PHIL PONCE: Now, more on safety and studying abroad. John Sommer is the dean of academic studies abroad at the School for International Training, World Learning in Brattleboro, Vermont. The school has 55 study abroad programs in 40 countries worldwide. Terry Bigalke is director of the World Affairs Center at Beloit College in Wisconsin, which has 25 programs in 22 countries. And gentlemen, welcome.
Mr. Sommer, is it getting more dangerous to be a student from the United States studying abroad?
JOHN SOMMER, School for International Training: (Manchester, NH) I don't think so. We are certainly hearing about more incidents, as has just been recounted here. But if you also look at the numbers of students who are going abroad to study, they are also increasing very substantially. There is also a proliferation of sites and locations to which American students are going that traditionally students mainly went to European countries, or perhaps Australia or Japan. And now they're increasingly going to what we have called Third World countries, where there are whole different sets of issues, such as in the Guatemala example. I think that it's terribly important for students to go abroad for a variety of reasons, and it's terribly important and incumbent on us as educators sending students abroad to take the best possible precautions that we can to maximize the possibilities of their safety.
PHIL PONCE: Mr. Bigalke, what is your sense of the amount of risk that can be involved?
TERRY BIGALKE, Beloit College: (Chicago) Well, I believe the risk for study abroad is really in many respects no greater than the risk for any kind of travel abroad or really travel within the United States. We are always putting ourselves at risk when we engage in interesting activities. If we wanted to totally avoid risk, we would stay at home. And even then we couldn't totally do that. But I believe that, as John pointed out, we are opening ourselves to perhaps a new kind of challenge by sending more students to less commonly studied parts of the world. Previously, about 2/3 of American students studied in Western Europe. And the numbers now going outside of Western Europe are increasing rather sharply. So it's a new set of issues that we're really dealing with.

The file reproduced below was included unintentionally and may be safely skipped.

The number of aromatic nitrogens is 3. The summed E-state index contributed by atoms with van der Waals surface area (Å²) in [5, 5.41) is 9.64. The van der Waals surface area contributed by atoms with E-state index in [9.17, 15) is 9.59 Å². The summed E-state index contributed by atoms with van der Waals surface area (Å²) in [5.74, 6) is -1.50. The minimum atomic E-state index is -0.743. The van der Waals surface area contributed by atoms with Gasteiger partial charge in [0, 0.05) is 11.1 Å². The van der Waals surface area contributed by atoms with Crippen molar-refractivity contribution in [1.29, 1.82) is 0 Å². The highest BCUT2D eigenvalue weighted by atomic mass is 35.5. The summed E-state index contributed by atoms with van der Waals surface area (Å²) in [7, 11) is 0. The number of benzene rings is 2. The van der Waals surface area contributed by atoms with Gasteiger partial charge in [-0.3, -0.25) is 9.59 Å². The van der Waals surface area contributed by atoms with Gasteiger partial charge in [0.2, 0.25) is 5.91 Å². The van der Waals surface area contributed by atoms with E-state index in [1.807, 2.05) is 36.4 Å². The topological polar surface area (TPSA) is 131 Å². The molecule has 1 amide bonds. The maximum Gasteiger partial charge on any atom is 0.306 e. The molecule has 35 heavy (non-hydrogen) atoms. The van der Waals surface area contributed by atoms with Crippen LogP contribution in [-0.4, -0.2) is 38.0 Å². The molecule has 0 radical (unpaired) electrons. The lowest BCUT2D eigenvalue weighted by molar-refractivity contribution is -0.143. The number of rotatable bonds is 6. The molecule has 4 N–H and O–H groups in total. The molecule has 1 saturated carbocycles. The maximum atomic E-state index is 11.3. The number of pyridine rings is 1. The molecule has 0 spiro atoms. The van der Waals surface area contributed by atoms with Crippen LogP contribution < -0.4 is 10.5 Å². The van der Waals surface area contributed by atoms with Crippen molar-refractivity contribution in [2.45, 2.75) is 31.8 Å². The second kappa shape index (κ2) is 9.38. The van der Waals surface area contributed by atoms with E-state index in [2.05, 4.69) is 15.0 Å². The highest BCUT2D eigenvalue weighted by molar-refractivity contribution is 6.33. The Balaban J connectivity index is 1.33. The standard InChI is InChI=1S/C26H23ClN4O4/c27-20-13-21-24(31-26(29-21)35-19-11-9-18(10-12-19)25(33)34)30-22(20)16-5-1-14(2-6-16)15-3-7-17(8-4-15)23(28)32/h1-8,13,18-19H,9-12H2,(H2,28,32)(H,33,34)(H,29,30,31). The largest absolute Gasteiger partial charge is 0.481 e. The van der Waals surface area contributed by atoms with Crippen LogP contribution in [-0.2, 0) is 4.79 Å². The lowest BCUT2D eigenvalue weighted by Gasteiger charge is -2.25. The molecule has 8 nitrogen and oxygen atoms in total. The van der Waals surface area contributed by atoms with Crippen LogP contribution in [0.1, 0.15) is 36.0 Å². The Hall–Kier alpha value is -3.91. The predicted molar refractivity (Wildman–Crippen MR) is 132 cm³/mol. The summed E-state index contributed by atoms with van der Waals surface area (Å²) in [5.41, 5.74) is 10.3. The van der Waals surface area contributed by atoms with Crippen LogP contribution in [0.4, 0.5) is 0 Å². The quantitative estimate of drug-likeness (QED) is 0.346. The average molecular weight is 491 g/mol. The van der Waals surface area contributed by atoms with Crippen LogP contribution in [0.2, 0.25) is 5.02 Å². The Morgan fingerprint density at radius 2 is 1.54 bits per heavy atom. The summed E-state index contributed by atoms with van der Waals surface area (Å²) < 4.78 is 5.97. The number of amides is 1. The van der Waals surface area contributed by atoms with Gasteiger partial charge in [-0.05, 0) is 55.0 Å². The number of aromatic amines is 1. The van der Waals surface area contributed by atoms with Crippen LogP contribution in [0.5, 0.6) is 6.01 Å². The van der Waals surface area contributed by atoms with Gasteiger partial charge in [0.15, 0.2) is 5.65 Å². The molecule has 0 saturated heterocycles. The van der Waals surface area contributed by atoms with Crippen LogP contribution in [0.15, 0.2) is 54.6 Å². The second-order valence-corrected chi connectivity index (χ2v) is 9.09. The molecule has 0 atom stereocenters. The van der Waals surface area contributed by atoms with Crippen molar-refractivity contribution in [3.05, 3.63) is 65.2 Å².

PHIL PONCE: Mr. Bigalke, to follow up on something you just said, in the United States one might have a sense of the areas that perhaps are riskier than others. How does one know if a particular country is a safe place to go or not? How does a student or a student's parent know?
TERRY BIGALKE: Well, they should always be in touch with the school that is sending the program. And each of those schools is responsible for making its own judgment on whether or not--reasonable judgment on whether or not a site is a safe site for study abroad. We rely on information from State Department advisories, from our own host contacts on the ground, and so at some point we individually as schools sponsoring programs do make a judgment as to whether or not we feel that there are reasonable--the risks are reasonable in sending a student to a study abroad site.
PHIL PONCE: Mr. Sommer, in this case, the State Department advisory specifically said that it can be dangerous for groups; it can be dangerous in the daytime; and that groups had been attacked and sexually assaulted and robbed. How does the school know that it's still a good idea to send students to a country where the State Department is issuing that kind of a red flag?
JOHN SOMMER: Well, the State Department has a variety of levels of conditions that they post ranging from very dangerous, you shouldn't go there, to go there but be careful, to everything is just fine. And I think that it's incumbent on us and what we do--my school sends students to 40 countries around the world in all parts of the world. And we try to assess very carefully through their--the folks are on the ground--our academic directors who live and work in those countries and know them well--just what the level of concern would be.